## Tuesday, January 15, 2013

### Visual pattern of 3 variables

Since I have multi-input relationships on my mind, here is a visual pattern of 3 variables for you to enjoy (row, column, result). I've submitted this to the good folks at visualpatterns.org, but because of the nature of the complexity of this problem, I'm not quite sure that it quite fits well with everything else over there. Anyhow, it's a good problem for your abstract thinkers and ties in the concept of both arithmetic and geometric sequences quite nicely, I think.

Above shows rows 1, 2, 3 starting at the top. It also shows columns 1, 2, 3, 4 starting from the left to the right. At this rate, in row 8, column 10, there will be 23040 cubes. Can you find out how many cubes there will be for row 20, column 15?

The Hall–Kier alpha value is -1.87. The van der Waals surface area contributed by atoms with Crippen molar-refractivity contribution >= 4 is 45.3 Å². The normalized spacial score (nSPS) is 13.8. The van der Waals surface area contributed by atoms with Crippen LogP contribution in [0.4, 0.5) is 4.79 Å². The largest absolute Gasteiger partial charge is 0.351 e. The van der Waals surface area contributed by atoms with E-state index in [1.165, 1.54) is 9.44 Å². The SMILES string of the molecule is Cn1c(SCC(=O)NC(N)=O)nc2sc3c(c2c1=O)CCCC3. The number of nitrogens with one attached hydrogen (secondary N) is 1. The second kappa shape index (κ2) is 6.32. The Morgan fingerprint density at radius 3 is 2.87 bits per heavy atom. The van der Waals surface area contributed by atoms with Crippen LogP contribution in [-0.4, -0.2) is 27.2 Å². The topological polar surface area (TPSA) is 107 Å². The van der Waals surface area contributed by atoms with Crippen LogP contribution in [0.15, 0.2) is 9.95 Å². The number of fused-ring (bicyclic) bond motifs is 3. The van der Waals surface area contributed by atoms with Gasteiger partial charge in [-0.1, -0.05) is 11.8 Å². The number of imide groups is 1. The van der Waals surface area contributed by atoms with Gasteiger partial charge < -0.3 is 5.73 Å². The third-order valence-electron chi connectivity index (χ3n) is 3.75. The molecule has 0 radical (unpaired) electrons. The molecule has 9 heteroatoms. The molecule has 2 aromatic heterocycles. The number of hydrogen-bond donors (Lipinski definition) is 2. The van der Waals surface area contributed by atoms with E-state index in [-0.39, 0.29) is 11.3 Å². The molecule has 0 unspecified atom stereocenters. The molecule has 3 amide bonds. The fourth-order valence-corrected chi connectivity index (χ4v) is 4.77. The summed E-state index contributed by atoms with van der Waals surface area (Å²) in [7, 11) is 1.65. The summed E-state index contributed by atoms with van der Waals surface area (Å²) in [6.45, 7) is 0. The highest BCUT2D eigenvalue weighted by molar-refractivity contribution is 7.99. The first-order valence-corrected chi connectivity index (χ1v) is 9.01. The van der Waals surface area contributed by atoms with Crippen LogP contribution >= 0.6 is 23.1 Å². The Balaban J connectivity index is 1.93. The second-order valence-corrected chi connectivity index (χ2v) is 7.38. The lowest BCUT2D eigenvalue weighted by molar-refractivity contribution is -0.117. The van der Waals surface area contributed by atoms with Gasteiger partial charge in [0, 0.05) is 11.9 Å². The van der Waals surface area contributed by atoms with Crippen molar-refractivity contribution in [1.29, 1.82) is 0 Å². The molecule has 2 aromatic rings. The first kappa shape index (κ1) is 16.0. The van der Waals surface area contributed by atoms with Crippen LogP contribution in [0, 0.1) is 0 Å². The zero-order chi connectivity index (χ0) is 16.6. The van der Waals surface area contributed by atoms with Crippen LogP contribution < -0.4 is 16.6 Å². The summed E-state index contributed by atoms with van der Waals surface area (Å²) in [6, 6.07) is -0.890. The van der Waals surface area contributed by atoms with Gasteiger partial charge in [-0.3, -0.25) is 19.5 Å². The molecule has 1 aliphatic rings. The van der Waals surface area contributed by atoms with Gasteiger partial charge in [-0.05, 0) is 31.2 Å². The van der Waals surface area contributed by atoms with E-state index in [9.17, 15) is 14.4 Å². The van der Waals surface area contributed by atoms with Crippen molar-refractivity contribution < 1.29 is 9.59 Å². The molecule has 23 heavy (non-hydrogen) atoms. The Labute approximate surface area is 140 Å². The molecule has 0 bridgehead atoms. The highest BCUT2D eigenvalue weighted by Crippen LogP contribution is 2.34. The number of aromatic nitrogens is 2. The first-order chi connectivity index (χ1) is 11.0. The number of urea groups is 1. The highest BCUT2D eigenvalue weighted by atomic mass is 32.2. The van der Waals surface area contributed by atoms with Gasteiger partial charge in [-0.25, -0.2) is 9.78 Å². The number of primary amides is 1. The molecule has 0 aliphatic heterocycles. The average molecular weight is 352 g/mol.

1. By the way the process for these (in case you are confused) is:

for row 1, observe that it is a geometric/exponential relationship starting with 3 blocks: y = 2^(column-1) * (1+2)
for row 2, observe that: y = 2^(column-1) * (1+2+3)
for row 3, observe that: y = 2^(column-1) * (1+2+3+4)

etc.

So clearly for any row:
y = 2^(column-1) * [sum from 1 to (row+1)]
y = 2^(column-1) * [1+(row+1)](row+1)/2

or, simplified, we get:
y = 2^(column-2) * (row+2) * (row+1)

It follows the general process for generalizing 3-variable relationships by focusing on the effect of one input at a time. Not commonly taught in the US but I think it's beneficial for students to see that functional relationships can certainly involve more than 1 input.

2. Hi Mimi! I'm giddily happy with your submission! It's a challenge for sure as it's our first 2-variable equation. I got 3,784,704 cubes in row 20, column 15.

Right, looking horizontally I see long bars of base 2 numbers. Looking vertically, I see triangular numbers. I think my students will recognize both of these numbers (we do A LOT of patterning!) but it'll be a nice challenge for them to work out the equation.

You're awesome, Mimi!!